The research from the University of Bath also showed that husbands did not suffer psychological distress about their wives’ income if their wife was the higher earner before marriage and the existing and potential income gap was clear to them.

The study of over 6,000 American heterosexual couples over 15 years showed husbands are at their most anxious when they are the sole breadwinner, shouldering all the burden of responsibility for the household’s finances.

Stress levels decline as their wives’ earnings approach 40 per cent of household income. But as women’s earnings go through that point, the study showed husbands’ stress levels gradually increasing.

“The findings suggest that social norms about male breadwinning — and traditional conventions about men earning more than their wives — can be dangerous for men’s health. They also show how strong and persistent are gender identity norms,” said Dr Joanna Syrda, an economist at the University of Bath’s School of Management.

The study also shed light on the ‘bargaining power’ between husband and wife.

“The elevated psychological distress that comes with husbands’ economic dependence on their wives can also have practical underpinnings due to bargaining in the shadow of dissolution or the fear of reduced economic status in the event of an actual divorce. These effects are larger among cohabiting couples, possibly due to the higher probability of dissolution,” she elaborated.

Mental Health and distress
Social Norms set for men is another reason for poor mental health. Pixabay

The study also showed a disparity in the way husbands and wives assessed their own psychological distress and that of their partner.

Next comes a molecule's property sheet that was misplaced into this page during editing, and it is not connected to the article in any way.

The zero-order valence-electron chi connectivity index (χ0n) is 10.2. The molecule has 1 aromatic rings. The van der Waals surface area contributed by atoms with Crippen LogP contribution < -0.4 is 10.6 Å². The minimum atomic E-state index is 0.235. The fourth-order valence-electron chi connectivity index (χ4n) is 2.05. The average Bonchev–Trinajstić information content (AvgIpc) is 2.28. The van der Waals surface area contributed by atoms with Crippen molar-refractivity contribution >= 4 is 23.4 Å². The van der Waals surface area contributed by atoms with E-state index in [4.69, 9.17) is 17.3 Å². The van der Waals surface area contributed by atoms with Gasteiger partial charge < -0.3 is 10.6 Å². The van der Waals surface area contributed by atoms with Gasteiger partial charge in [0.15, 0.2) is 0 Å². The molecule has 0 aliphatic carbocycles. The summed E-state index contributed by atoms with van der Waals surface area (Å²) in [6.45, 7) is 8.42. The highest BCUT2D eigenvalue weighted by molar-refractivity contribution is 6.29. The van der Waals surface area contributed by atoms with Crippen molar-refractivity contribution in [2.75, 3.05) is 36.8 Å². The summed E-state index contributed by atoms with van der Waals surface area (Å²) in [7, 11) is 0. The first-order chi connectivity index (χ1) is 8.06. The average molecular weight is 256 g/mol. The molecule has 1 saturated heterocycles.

Survey respondents were asked to measure distress in terms of feeling sad, nervous, restless, hopeless, worthless, or that everything was an effort. Men reported better mental health than their wives reported on their behalf.

“This too may be down to gender norms. If masculine social roles preclude the admission of vulnerability, and men are inclined to hide symptoms of stress and depression, it follows that wives’ responses (about their spouses) will be less accurate,” said Dr Syrda.

In fact, wives reported their husbands’ lowest distress level was when they were contributing 50 per cent of the household income, while husbands reported lowest distress when their wives contributed 40 per cent.

Also Read- Young People Diagnosed with Diabetes May Experience High Stress Levels

“With masculinity closely associated with the conventional view of the male breadwinner, traditional social gender norms mean men may be more likely to experience psychological distress if they become the secondary earner in the household or become financially dependent on their wives, a finding that has implications for managing male mental health and society’s understanding of masculinity itself,” the researchers elaborated.

The fact that a wife observes to a lesser degree her husband’s elevated psychological distress when he is financially dependent on her may be simply because he does not communicate it — this may be yet another manifestation of gender norms, showed the findings published in the journal Personality and Social Psychology Bulletin. (IANS)